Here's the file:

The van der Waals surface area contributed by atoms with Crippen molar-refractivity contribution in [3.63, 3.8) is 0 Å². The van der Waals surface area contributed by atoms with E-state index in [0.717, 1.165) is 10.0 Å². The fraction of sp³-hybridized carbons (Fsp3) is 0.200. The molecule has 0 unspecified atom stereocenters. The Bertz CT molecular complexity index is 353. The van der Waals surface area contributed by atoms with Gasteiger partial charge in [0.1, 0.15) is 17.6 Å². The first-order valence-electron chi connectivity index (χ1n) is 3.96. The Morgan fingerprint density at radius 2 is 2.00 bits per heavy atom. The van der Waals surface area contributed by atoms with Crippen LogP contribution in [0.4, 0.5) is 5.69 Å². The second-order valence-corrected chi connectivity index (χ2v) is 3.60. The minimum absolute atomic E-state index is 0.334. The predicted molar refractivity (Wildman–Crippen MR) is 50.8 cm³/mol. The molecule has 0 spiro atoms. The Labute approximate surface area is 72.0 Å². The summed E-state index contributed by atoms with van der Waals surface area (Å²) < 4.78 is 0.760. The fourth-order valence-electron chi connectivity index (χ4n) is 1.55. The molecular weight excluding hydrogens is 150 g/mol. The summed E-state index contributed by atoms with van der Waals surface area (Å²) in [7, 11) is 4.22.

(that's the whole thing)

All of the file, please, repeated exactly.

The van der Waals surface area contributed by atoms with Crippen molar-refractivity contribution in [3.63, 3.8) is 0 Å². The van der Waals surface area contributed by atoms with E-state index in [0.717, 1.165) is 10.0 Å². The fraction of sp³-hybridized carbons (Fsp3) is 0.200. The molecule has 0 unspecified atom stereocenters. The Bertz CT molecular complexity index is 353. The van der Waals surface area contributed by atoms with Gasteiger partial charge in [0.1, 0.15) is 17.6 Å². The first-order valence-electron chi connectivity index (χ1n) is 3.96. The Morgan fingerprint density at radius 2 is 2.00 bits per heavy atom. The van der Waals surface area contributed by atoms with Crippen LogP contribution in [0.4, 0.5) is 5.69 Å². The second-order valence-corrected chi connectivity index (χ2v) is 3.60. The minimum absolute atomic E-state index is 0.334. The predicted molar refractivity (Wildman–Crippen MR) is 50.8 cm³/mol. The molecule has 0 spiro atoms. The Labute approximate surface area is 72.0 Å². The summed E-state index contributed by atoms with van der Waals surface area (Å²) < 4.78 is 0.760. The fourth-order valence-electron chi connectivity index (χ4n) is 1.55. The molecular weight excluding hydrogens is 150 g/mol. The summed E-state index contributed by atoms with van der Waals surface area (Å²) in [7, 11) is 4.22.